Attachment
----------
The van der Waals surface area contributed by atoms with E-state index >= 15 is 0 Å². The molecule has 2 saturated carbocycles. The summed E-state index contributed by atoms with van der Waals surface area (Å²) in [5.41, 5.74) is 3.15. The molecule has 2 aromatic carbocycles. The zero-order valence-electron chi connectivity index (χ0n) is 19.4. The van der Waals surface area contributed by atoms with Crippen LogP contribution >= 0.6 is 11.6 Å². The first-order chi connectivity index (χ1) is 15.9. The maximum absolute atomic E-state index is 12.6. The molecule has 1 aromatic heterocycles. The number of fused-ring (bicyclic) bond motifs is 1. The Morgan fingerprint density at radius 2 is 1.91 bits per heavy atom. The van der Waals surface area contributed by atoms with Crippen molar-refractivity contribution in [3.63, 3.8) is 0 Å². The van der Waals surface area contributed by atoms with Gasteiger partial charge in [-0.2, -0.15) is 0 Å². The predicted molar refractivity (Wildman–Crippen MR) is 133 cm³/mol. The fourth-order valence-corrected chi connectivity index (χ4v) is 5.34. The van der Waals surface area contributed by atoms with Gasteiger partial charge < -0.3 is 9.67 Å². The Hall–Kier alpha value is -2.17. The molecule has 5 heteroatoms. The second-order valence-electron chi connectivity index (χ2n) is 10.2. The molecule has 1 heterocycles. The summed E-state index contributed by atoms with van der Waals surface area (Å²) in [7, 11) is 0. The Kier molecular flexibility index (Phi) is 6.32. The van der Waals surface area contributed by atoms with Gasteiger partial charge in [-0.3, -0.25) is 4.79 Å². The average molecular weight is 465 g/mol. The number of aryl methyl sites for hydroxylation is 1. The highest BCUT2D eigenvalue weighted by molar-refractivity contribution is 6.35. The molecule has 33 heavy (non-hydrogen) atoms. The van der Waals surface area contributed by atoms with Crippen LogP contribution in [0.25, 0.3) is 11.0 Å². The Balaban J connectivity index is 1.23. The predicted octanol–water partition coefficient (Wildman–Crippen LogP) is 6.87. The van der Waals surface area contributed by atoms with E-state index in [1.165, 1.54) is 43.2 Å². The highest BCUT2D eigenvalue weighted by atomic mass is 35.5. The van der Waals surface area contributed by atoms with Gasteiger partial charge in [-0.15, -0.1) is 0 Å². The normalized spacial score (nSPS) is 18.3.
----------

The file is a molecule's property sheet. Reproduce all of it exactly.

The van der Waals surface area contributed by atoms with E-state index >= 15 is 0 Å². The molecule has 2 saturated carbocycles. The summed E-state index contributed by atoms with van der Waals surface area (Å²) in [5.41, 5.74) is 3.15. The molecule has 2 aromatic carbocycles. The zero-order valence-electron chi connectivity index (χ0n) is 19.4. The van der Waals surface area contributed by atoms with Crippen LogP contribution >= 0.6 is 11.6 Å². The first-order chi connectivity index (χ1) is 15.9. The maximum absolute atomic E-state index is 12.6. The molecule has 1 aromatic heterocycles. The number of fused-ring (bicyclic) bond motifs is 1. The Morgan fingerprint density at radius 2 is 1.91 bits per heavy atom. The van der Waals surface area contributed by atoms with Crippen molar-refractivity contribution in [3.63, 3.8) is 0 Å². The van der Waals surface area contributed by atoms with Gasteiger partial charge in [-0.2, -0.15) is 0 Å². The predicted molar refractivity (Wildman–Crippen MR) is 133 cm³/mol. The fourth-order valence-corrected chi connectivity index (χ4v) is 5.34. The van der Waals surface area contributed by atoms with Gasteiger partial charge < -0.3 is 9.67 Å². The Hall–Kier alpha value is -2.17. The molecule has 5 heteroatoms. The second-order valence-electron chi connectivity index (χ2n) is 10.2. The molecule has 1 heterocycles. The summed E-state index contributed by atoms with van der Waals surface area (Å²) in [7, 11) is 0. The Kier molecular flexibility index (Phi) is 6.32. The van der Waals surface area contributed by atoms with Gasteiger partial charge in [-0.3, -0.25) is 4.79 Å². The average molecular weight is 465 g/mol. The number of aryl methyl sites for hydroxylation is 1. The highest BCUT2D eigenvalue weighted by molar-refractivity contribution is 6.35. The molecule has 33 heavy (non-hydrogen) atoms. The van der Waals surface area contributed by atoms with Crippen LogP contribution in [0.25, 0.3) is 11.0 Å². The Balaban J connectivity index is 1.23. The predicted octanol–water partition coefficient (Wildman–Crippen LogP) is 6.87. The van der Waals surface area contributed by atoms with E-state index in [1.165, 1.54) is 43.2 Å². The highest BCUT2D eigenvalue weighted by atomic mass is 35.5. The van der Waals surface area contributed by atoms with Gasteiger partial charge in [-0.15, -0.1) is 0 Å². The normalized spacial score (nSPS) is 18.3.